Joe Ross, June 6-12 and June 27-July 3 (@CHW, PHI, NYM, CIN): 22.1 IP, 6.45 ERA, 1.52 WHIP

This is a relatively easy group of opponents, especially the three at home, where Ross had been substantially better in his short career. Ross was placed on the disabled list after the July 3rd with shoulder inflammation. Until his outing on July 2nd, there’s not much in the velocity that hints at an injury, though perhaps he was hiding something that didn’t manifest itself in the data.

Adam Conley, June 6-12 and June 27-July 3 (@MIN, @ARI, @DET, @ATL): 22 IP, 5.32 ERA, 1.41 WHIP

I have relentlessly recommended Conley as a Start option this year, even though stretches like this one show that you have to accept above-average volatility if you’re going to run him out there. To some extent, the sample I chose simply caught the worst of Conley without capturing much of the good version, but there is a valid argument that I should be more publicly cautious with some of the high-variance options I have a personal affinity for.

These aren’t the only four examples of picks gone wrong, just the four most egregious. I’m not sure I see a common thread. How about some examples of Consider recommendations that outperformed the designation:

Anthony DeSclafani, June 20-26 (@TEX, SD): 15 IP, 1.20 ERA, 0.74 WHIP, 11Ks

Danny Duffy, June 6-12 and June 26-July 3 (@BAL, @CHW, STL, @PHI): 29 IP, 1.86 ERA, 0.83 WHIP, 35 Ks

Matt Shoemaker, June 6-12 (@NYY, CLE): 15.2 IP, 2.30 ERA, 0.76 WHIP, 17 Ks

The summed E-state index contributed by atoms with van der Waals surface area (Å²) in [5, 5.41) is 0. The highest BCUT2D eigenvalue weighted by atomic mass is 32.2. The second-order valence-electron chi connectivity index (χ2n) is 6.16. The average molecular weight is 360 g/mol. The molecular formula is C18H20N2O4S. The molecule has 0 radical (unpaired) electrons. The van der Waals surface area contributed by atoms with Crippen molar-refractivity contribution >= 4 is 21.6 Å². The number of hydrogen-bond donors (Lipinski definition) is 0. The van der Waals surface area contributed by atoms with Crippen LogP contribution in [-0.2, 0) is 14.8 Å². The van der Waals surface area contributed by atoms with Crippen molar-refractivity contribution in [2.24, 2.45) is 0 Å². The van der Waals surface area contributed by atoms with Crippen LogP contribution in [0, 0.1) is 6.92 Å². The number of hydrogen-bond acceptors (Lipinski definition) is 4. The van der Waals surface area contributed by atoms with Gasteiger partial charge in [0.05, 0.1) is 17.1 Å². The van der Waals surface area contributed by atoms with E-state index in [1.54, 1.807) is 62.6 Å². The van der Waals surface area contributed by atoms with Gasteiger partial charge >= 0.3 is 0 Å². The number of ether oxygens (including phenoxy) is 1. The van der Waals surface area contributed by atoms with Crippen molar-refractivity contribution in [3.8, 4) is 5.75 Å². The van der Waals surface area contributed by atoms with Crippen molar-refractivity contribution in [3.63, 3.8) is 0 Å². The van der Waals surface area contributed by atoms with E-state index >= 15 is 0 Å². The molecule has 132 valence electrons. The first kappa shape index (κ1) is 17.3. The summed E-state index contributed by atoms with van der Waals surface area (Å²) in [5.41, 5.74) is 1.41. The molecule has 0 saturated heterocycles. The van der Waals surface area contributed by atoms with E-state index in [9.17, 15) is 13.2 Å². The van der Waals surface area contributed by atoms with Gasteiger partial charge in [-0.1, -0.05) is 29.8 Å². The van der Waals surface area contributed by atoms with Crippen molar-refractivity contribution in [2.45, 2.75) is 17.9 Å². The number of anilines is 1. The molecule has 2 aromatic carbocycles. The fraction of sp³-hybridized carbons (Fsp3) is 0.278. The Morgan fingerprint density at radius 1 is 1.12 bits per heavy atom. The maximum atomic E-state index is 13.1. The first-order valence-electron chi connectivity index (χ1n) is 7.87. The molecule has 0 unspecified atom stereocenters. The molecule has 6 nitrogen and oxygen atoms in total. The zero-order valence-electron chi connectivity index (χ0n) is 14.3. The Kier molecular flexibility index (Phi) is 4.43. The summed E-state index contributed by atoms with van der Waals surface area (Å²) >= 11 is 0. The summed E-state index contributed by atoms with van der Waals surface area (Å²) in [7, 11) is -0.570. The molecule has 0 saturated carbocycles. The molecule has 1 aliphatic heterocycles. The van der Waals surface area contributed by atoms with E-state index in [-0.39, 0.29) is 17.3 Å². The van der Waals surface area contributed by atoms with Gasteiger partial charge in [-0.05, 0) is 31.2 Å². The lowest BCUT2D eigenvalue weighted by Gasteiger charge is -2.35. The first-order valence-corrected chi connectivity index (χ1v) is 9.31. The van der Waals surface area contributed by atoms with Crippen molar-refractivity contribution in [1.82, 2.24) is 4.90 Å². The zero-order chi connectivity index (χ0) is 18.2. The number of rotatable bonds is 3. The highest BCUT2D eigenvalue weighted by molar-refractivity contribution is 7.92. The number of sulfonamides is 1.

Michael Fulmer, June 6-12 (TOR, @NYY): 12 IP, 0.00 ERA, 0.83 WHIP, 6 Ks

Trevor Bauer, June 6-12 (@SEA, @LAA): 15.2 IP, 1.72 ERA, 1.02 WHIP, 13 Ks

I assume if you’re reading Baseball Prospectus, you enjoy, or at least value letting data tell you a story. As such, one of the hardest things to do as a fantasy player is make a call when there isn’t a preponderance of evidence to support either position. Often to a fault, I tend towards conservatism in that situation.

If there’s anything this whole exercise has taught me, it’s that I should be more aggressively recommending pitchers even when I don’t have a strong data-driven case to substantiate the recommendation. In the five guys listed above, you have a return from injury, a conversion to the rotation, a new pitch, a top prospect getting his career underway, and whatever is going on with Bauer. There were legitimate reasons to be more bullish that I was for each. Shoemaker, for example, was four games into his revival. Fulmer had given up one run in his past 22 1/3 innings. Duffy had shown an ability to miss bats even as he was still stretching out. In retrospect, what the hell was I waiting for?

All in all, I’m happy with my recommendations over the past month, with one exception. Those Starts sure would look better if I’d stepped out on a few solid boughs that I mistook for dainty sprigs. Lesson learned. I’ll be responsible about it, but you can count on me taking more chances going forward, and encouraging you to do the same. If the Considers are truly this indistinguishable from the Starts, there’s little reason not to.

Thank you for reading

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Thanks, this is helpful for putting the recommendations in context.
So PECOTA doesn't predict outliers or small samples...but neither do any other statistical analysis systems. Darts always win stock picking contets.
I ck'd out another site's prognostication I have used and in a 2 wk sample ( Yes SSS ) had similar findings....those given high marks had less overall W's than those with lower probabilities.

Likewise, I stopped as I didn't make the time to see if it continued or if the site's picks correlated to outcome predicted.